The Iliad by Homer, by Jan van Seist

 (translated into the Latin tongue by Boccaccio in the 1350s and thence into divers others)

Dear Gentles of fairest Adamastor,

It has been brought to my attention that it has been alleged in divers but unnamed quarters that my interest in the works of one Giovanni Boccaccio is not based on a love of literature per se but rather on a delight in his ribald and most unedifying short stories. I assure you, gentle reader, that nothing could be further from the truth. My motives for studying the good professor’s works are and always have been purely academic. It may be true that I quote more from his tales of naughty nuns than from his more scholarly works. However, this is merely a concession on my part to these degenerate times in which bawdiness is preferred to high culture by many who by grace of their education and station should know better.

To support my claims I present for you here a summary of his greatest work, the translation of Homer’s classical masterpiece, the Iliad, from unreadable squiggles into a civilised language. I have, I trust, no need to remind you that familiarity with the classics is essential to any African renaissance gentleman. Nor do I need to remind those of you who hail from Rome or Britain that, if we are to believe the accounts of your great historians Virgil and Geoffrey, you owe your nations to those proud Trojans who buggered off out the back way(1) when the Greeks came storming in.

 The Iliad despite its length is actually a very straightforward tale. The old but rich Menelaus marries the beautiful but more than a little irresponsible Helen. Helen does the dirty with Paris (a Trojan gentleman with a similar personality) and scarpers off to Troy. Menelaus is not amused and together with his brother Agamemnon and every sword he can hire sails off after them. Agamemnon bumps off his daughter before they leave to propitiate the gods. This does not propitiate Clytemnestra (his dearly beloved) and her parting words “Just wait till you get home, Fennel Breath”(2) are a blatant attempt by the author to set up a sequel.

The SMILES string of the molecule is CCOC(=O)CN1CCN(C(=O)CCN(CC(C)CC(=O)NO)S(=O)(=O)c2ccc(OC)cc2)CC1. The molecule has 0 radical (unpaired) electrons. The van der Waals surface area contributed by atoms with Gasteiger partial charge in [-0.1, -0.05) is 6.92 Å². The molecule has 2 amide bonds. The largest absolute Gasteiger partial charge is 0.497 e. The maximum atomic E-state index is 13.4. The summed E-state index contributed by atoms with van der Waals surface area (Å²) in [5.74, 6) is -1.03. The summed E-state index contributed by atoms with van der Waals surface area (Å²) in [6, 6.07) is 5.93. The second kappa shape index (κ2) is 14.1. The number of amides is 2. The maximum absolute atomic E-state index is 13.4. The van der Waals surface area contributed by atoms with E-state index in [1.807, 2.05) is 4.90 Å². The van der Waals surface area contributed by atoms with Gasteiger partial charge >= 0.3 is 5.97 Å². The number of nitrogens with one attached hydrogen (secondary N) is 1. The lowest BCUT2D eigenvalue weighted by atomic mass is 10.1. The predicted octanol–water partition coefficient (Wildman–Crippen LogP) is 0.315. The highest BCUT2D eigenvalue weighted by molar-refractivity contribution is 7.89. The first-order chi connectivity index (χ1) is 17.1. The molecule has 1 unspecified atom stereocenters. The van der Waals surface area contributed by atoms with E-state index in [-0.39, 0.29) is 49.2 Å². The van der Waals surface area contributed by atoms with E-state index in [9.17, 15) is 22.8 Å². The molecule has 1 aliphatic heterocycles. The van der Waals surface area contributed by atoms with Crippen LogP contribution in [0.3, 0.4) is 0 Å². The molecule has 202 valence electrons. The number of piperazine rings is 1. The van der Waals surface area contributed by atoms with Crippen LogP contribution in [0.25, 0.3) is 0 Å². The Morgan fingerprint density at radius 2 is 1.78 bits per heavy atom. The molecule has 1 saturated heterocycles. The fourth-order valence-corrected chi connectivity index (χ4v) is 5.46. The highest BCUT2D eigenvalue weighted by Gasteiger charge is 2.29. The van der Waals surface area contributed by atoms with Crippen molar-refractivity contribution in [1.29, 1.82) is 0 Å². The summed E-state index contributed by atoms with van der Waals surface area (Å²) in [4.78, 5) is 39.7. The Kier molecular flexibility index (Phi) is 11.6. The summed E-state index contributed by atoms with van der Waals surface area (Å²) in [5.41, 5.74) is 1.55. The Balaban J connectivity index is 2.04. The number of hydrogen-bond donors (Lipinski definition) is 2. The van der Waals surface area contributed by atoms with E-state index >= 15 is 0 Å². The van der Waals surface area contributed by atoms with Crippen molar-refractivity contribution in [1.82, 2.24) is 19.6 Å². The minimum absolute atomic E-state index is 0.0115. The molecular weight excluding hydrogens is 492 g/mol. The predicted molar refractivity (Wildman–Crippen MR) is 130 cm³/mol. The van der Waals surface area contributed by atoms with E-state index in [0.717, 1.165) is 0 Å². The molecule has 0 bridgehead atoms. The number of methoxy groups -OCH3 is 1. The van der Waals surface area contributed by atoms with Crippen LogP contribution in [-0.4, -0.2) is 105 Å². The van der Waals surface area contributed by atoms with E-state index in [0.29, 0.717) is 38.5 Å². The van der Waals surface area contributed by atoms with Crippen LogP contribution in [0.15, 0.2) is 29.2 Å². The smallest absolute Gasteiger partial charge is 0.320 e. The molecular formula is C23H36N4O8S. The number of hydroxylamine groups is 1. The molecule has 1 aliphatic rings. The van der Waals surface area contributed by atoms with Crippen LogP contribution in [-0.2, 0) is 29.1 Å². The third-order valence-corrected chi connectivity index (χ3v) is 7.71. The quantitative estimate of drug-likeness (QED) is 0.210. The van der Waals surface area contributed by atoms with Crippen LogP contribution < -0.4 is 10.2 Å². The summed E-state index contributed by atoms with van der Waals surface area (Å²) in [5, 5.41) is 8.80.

Paris and Helen beat them to Troy and hide inside the castle. Paris’ old man and his fellow Trojans are not exactly delighted at the mess Paris has got them into but there’s not much they can do about it. Cassandra wanders around spreading light and happiness in her unique manner and is lucky not to be thrown off the city walls(3).

A ten-year siege commences. Edited highlights include the following: The Greeks winning a fight and capturing lots of gold and women. The Greeks arguing over who gets the gold and the women. Achilles going off in a huff because he didn’t get the gold and the women. While the big A. sits in his tent and sulks, Nestor the brave kills Patrocles, Achilles’ “long time companion”. Achilles comes out of his tent and Nestor does three laps of Troy with the heartbroken hero in hot pursuit. Nestor gets away but Achilles gets him the next time. Nestor’s best mate Hector takes this personally and kills Achilles with a vicious blow to the ankle. This sort of thing continues for ten years.

 Finally, the Greeks solve all their problems by hiding in a giant wooden horse. Cassandra tries telling the Trojans that leaving giant wooden horses as farewell presents after sieges is a little suspicious. No one listens to her. No one ever does. That night, the Trojans have a big booze up and get smashed in more ways than one. Paris is killed but Helen, patron saint of the braindead but beautiful, is forgiven, her innovative excuse(4) ranking right up there with Odysseus’ “why I took ten years to sail home”(5) story as the least believable excuse of all time.


(1) A popular approach to a lot of things in classical times.

 (2) “Fennel Breath” was a colloquial Mycenaean term used to imply regular overindulgence in Ouzo.

 (3) The patron saint of the modern woman; Cassandra was always right. She knew she was always right. She really was always right. Did any of the (all male) decision makers ever take her seriously? Noooo. Did they suffer for it in the end? Yeeeees.

 (4) “Don’t be silly, Menelaus, I’m just a phantom of me. Let’s go to Egypt, just the two of us. I’ll find the real me for you and we’ll have a second honeymoon together”.

 (5) Given that, even in his excuse, Odysseus spent seven years shagging a sea nymph, one wonders why Penelope accepted his story at face value. Perhaps Penelope, who whiled away her ten years of heartbroken solitude with a horde of rich and handsome young suitors, had her own secrets to hide?(6)

 (6) Penelope was later made the patron saint of the guild of textile workers on the grounds that she took ten years to not finish one piece of weaving and, when the customers complained, got her boyfriend – a particularly violent sailor – to rough them all up.